Graeme Armstrong on Mindfulness Teacher Supervision

 

Supervision
Mindful Supervision

For over 3 years, I’ve been engaging as a supervisee in mindful supervision. Every month, for 30 minutes, I get “supervised”.

But what is supervision in the context of mindfulness? The word “supervision” could be problematic, suggesting a model close to a therapeutic one (which it does have similarities to) and a possible hierarchical structure of being checked up on or policed. So for me, it was important to unpack not just what we mean by “supervision” but to reflect on the experience itself.

In the Mindfulness Association policy, it says: “[t]he use of the word supervision in this context is intended to convey a collaborative partnership. The intention is to create an alliance within the supervisory relationship which enables open and creative exploration both of personal practice and of how this interweaves with teaching practice and the integration of mindfulness in work.” This seems to resonate well with my experience. I find that it helps me promote and develop self-reflexivity in my practice, which in turn, enables me to open, deepen and grow. Supervision also has helped me link and integrate my thoughts (my thoughtening) to my emotional states, embodied sensations and to wider contexts. It feels exploratory, enabling and deeply collaborative. I often don’t get the answers my preference-based mind is wanting, but develop the practice of sitting with what arises in a gentler, inquiring and more open hearted manner.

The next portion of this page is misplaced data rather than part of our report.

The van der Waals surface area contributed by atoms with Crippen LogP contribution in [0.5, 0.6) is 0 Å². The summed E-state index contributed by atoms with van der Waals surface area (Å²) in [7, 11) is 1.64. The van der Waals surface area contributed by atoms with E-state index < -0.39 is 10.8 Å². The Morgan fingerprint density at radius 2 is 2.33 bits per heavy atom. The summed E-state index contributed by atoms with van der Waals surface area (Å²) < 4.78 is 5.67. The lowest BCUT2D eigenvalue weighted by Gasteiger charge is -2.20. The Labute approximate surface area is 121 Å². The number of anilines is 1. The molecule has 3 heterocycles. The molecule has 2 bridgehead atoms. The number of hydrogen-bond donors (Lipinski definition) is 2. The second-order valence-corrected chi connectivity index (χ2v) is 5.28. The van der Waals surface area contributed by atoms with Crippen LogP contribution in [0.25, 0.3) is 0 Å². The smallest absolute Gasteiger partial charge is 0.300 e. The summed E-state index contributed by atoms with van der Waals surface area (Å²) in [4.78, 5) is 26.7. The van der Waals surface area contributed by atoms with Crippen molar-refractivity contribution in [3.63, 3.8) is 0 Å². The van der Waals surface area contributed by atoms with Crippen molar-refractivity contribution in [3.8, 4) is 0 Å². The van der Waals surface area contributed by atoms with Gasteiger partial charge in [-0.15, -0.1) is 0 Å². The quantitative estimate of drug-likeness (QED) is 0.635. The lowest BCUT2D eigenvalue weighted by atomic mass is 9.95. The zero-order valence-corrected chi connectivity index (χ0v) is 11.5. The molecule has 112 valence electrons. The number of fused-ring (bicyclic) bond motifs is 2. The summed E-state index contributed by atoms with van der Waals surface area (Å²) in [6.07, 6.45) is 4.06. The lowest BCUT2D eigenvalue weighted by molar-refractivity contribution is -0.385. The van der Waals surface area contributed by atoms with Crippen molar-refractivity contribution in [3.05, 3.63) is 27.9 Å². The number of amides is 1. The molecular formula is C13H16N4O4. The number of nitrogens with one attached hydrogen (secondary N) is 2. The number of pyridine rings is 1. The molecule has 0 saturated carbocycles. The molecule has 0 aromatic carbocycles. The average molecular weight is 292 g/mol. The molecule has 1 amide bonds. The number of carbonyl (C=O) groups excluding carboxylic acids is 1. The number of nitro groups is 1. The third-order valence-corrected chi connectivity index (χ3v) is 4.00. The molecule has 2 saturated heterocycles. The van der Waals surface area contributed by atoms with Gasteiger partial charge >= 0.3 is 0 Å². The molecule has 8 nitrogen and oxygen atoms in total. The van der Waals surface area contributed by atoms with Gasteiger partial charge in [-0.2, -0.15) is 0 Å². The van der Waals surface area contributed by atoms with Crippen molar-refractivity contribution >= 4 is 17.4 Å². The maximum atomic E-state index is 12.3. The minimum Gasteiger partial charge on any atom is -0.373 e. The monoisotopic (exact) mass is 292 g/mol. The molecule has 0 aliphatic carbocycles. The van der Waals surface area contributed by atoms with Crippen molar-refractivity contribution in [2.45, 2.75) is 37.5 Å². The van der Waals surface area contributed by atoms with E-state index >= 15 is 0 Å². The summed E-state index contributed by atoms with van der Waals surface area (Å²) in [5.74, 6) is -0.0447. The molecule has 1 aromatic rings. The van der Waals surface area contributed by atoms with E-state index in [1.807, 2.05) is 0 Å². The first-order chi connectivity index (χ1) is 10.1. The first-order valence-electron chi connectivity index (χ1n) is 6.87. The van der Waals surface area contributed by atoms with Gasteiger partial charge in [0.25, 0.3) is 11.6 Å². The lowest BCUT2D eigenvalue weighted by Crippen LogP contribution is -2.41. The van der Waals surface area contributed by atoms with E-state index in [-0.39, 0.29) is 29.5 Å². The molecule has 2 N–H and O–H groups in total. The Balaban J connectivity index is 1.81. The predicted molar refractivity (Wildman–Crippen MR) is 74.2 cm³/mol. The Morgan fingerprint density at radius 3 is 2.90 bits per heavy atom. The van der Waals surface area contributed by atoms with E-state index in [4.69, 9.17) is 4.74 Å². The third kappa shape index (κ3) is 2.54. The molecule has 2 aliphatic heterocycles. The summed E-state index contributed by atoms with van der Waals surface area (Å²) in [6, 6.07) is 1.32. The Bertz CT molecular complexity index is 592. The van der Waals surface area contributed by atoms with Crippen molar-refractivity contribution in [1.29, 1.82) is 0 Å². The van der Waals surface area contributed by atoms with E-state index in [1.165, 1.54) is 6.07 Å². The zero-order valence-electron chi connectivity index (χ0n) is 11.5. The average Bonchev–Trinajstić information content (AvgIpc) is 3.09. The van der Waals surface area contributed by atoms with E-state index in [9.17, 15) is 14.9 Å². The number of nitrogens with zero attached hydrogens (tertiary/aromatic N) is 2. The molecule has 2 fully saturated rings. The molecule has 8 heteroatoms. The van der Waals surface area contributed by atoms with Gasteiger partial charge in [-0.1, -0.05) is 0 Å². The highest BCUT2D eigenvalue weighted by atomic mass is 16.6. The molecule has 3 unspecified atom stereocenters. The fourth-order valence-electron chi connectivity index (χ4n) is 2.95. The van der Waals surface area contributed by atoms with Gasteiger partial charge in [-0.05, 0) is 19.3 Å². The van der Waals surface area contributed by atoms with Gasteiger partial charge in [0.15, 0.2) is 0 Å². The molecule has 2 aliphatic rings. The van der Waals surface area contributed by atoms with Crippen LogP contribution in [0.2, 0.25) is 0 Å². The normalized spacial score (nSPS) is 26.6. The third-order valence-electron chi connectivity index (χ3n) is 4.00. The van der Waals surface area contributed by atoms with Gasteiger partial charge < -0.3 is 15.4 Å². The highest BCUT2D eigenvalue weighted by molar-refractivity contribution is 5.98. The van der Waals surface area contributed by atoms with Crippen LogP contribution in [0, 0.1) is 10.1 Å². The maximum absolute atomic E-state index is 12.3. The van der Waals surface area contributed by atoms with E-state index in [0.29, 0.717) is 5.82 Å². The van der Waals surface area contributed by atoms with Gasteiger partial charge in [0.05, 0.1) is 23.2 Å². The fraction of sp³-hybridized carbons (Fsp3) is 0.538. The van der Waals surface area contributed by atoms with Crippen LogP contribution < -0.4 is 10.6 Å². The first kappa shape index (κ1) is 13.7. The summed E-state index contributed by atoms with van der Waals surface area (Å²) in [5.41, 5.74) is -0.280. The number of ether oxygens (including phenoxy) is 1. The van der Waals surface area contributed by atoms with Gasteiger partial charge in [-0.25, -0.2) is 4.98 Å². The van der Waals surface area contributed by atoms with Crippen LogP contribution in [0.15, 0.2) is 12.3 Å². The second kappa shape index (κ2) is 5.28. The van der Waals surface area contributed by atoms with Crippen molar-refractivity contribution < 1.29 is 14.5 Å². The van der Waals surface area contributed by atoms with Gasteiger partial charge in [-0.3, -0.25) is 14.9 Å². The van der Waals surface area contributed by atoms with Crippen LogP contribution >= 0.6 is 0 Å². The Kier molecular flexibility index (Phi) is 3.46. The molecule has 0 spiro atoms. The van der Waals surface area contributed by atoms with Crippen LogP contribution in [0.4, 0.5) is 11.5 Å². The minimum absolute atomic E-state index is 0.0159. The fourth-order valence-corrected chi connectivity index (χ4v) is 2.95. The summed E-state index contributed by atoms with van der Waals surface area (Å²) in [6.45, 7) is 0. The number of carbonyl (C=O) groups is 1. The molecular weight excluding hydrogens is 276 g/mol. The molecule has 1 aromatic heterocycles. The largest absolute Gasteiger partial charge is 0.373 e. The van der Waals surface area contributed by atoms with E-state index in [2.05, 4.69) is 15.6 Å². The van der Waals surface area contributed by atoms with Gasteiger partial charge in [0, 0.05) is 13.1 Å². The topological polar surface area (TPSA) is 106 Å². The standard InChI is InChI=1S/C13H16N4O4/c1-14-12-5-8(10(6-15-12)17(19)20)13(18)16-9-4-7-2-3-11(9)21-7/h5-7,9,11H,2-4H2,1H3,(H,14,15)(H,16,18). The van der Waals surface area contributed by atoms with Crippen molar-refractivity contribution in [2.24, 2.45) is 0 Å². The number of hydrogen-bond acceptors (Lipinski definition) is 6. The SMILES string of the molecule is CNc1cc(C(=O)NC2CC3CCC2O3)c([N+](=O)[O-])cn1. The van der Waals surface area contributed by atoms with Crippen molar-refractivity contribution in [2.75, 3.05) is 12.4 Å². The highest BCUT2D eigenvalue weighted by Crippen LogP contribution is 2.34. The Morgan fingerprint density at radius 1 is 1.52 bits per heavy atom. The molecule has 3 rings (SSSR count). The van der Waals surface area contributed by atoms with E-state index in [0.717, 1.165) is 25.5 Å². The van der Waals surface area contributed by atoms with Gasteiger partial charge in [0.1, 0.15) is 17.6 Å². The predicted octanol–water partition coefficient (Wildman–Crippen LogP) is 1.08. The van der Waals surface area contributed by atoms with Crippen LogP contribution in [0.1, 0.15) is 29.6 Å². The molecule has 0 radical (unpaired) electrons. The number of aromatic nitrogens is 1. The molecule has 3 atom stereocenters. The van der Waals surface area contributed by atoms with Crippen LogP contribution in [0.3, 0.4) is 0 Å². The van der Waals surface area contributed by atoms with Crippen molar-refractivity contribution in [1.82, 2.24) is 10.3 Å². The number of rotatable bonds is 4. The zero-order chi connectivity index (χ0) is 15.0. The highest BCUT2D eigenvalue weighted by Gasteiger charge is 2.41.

In this sense, supervision is more akin to consultation and mindful inquiry, both personally and professionally, where it becomes a truly trusting and nourishing experience to promote development from.

I also find that supervision helps me ground my practice and teaching into a wider world-not just the world of teaching mindfulness, but contact and connection with further developments in mindfulness.

In 2015, I became a supervisor for the Mindfulness Association. As I reflect on my own experience of supervision and its value, I am motivated to carry this into my supervisor practice.

Are you a Mindfulness teacher who is interested in becoming a Supervisor? Or perhaps you would like a weekend of teaching supervision alongside practice in a community of Mindfulness teachers… The Mindfulness Association has a CPD weekend on Supervision on May 20-22nd/2016 at Samye Ling/Scotland. For more information, contact: info@mindfulnessassociation.net 

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1 Comment on "Graeme Armstrong on Mindfulness Teacher Supervision"

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Bill Paterson
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Thanks. A wonderful definition and articulation of mindfulness supervision. I’ll be sending this definition of supervision to my supervisor. I receive supervision via the NHS for my mindfulness teaching, but not enough of the supervision is focused on issues arising in my personal practice. I think the focus on the latter real emphasises self-reflexivity, and provokes greater insight about the self.This provides substance for supervision discussion, which highlights what is influencing teaching and mindful living.